"Good night," said the younger waiter.

    "Good night," the other said. Turning off the electric light he continued the conversation with himself, It was the light of course but it is necessary that the place be clean and pleasant. You do not want music. Certainly you do not want music. Nor can you stand before a bar with dignity although that is all that is provided for these hours. What did he fear? It was not a fear or dread, It was a nothing that he knew too well. It was all a nothing and a man was a nothing too. It was only that and light was all it needed and a certain cleanness and order. Some lived in it and never felt it but he knew it all was nada y pues nada y nada y pues nada. Our nada who art in nada, nada be thy name thy kingdom nada thy will be nada in nada as it is in nada. Give us this nada our daily nada and nada us our nada as we nada our nadas and nada us not into nada but deliver us from nada; pues nada. Hail nothing full of nothing, nothing is with thee. He smiled and stood before a bar with a shining steam pressure coffee machine.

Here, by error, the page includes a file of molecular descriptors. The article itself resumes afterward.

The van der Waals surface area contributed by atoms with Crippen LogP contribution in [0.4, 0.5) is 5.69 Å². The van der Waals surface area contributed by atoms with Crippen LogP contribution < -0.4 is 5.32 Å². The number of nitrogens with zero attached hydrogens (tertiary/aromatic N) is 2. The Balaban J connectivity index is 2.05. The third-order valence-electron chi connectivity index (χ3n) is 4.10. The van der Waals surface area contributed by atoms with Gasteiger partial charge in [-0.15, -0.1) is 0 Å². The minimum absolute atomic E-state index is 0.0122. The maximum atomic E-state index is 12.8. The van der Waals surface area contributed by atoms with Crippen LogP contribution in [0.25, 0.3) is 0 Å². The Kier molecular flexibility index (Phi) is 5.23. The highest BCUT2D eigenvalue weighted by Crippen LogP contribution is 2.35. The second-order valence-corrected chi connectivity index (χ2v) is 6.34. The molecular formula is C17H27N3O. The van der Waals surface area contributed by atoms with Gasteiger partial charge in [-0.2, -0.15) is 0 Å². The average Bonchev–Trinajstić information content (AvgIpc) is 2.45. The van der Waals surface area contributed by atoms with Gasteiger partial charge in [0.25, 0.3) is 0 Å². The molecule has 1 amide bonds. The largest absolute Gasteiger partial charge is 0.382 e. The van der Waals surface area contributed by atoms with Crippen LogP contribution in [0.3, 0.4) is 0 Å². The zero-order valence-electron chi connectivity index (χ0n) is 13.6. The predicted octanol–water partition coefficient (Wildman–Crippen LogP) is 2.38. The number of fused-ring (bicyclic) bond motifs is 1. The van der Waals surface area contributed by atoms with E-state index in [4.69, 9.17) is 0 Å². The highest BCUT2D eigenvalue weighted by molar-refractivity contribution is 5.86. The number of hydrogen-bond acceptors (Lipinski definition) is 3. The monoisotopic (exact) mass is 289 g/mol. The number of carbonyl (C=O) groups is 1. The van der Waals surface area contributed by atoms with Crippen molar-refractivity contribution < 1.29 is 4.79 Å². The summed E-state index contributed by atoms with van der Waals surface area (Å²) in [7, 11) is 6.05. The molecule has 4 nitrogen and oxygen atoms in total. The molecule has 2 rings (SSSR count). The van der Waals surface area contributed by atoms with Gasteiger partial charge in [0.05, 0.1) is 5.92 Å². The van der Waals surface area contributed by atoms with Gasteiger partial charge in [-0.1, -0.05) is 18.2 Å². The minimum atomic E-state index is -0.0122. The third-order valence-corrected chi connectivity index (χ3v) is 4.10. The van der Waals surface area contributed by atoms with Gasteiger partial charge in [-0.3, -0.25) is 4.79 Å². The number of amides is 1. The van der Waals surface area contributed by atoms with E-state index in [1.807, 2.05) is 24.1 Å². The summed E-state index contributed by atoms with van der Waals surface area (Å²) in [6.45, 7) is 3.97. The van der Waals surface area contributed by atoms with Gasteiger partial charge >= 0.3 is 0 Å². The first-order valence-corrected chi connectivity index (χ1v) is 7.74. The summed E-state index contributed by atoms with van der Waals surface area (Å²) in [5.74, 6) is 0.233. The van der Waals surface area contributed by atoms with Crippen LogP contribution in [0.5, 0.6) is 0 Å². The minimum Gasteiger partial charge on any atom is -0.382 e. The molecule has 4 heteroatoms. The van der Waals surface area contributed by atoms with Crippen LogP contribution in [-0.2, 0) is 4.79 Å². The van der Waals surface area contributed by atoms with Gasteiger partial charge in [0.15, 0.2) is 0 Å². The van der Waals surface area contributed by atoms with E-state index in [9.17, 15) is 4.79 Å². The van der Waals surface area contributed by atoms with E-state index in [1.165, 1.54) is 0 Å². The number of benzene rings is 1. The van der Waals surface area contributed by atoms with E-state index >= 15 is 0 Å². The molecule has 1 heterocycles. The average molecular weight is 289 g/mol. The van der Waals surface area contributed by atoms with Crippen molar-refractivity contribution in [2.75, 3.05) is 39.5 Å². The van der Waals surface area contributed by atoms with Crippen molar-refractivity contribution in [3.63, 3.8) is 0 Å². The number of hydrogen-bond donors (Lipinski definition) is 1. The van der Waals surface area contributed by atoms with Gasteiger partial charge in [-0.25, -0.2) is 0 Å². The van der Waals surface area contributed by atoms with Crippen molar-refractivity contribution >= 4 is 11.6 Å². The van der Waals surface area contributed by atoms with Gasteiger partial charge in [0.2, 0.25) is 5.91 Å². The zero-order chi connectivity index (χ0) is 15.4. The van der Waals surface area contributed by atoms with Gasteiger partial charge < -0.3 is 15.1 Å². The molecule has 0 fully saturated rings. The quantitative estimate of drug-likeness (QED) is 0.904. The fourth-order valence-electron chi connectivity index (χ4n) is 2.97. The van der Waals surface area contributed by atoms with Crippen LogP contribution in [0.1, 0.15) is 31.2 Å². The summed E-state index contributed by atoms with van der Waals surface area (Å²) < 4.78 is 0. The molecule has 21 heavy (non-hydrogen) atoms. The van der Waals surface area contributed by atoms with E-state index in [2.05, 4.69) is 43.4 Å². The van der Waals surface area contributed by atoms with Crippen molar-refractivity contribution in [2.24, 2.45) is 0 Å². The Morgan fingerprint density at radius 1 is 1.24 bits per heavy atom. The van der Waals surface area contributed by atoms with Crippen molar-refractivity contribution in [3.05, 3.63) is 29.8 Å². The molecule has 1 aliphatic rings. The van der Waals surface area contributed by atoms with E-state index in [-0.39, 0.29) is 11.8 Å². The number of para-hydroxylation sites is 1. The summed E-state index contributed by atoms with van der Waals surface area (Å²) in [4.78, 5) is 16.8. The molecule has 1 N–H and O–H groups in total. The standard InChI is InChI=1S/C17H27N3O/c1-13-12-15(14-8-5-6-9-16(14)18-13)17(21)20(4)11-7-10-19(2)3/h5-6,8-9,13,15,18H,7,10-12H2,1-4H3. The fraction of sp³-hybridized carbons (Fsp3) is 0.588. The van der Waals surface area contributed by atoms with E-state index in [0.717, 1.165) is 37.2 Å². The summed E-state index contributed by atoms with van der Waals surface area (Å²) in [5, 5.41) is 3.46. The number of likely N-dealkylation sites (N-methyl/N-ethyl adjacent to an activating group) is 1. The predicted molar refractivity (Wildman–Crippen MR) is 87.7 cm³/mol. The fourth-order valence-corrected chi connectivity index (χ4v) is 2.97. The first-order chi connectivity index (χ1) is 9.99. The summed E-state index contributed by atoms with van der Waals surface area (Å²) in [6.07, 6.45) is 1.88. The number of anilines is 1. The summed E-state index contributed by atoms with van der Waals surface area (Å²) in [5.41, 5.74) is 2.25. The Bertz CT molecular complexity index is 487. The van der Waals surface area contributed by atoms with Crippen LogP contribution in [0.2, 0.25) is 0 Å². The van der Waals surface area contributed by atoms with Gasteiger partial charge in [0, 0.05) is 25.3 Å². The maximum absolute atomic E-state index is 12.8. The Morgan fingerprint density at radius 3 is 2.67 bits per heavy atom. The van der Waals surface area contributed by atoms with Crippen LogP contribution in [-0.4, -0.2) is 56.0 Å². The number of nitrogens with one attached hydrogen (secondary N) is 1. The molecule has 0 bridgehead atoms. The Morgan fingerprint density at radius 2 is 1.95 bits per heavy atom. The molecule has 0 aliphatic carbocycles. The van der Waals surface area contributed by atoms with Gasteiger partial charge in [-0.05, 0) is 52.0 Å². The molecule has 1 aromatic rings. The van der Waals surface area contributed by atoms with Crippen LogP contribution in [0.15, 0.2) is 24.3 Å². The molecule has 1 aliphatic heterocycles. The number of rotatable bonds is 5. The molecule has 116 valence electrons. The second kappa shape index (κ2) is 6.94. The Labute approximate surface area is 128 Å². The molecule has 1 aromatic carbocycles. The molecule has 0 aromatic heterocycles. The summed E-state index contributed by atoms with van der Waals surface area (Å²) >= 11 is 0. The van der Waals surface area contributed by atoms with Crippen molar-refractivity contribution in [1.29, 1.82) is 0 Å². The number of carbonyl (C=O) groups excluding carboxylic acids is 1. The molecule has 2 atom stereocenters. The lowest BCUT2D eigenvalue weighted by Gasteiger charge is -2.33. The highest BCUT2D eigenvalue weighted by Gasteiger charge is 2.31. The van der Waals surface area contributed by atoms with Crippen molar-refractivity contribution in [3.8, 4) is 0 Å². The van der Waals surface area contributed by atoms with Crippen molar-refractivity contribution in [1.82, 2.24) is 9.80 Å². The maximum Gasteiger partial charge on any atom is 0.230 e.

"What's yours?" asked the barman.

    "Nada."

    "Otro loco mas," said the barman and turned away.

    "A little cup," said the waiter.

    The barman poured it for him.

    "The light is very bright and pleasant but the bar is unpolished," the waiter said.

    The barman looked at him but did not answer. It was too late at night for conversation.

    "You want another copita?" the barman asked.

    "No, thank you," said the waiter and went out. He disliked bars and bodegas. A clean, well-lighted cafe was a very different thing. Now, without thinking further, he would go home to his room. He would lie in the bed and finally, with daylight, he would go to sleep. After all, he said to himself, it's probably only insomnia. Many must have it.


    From The Complete Short Stories of Ernest Hemingway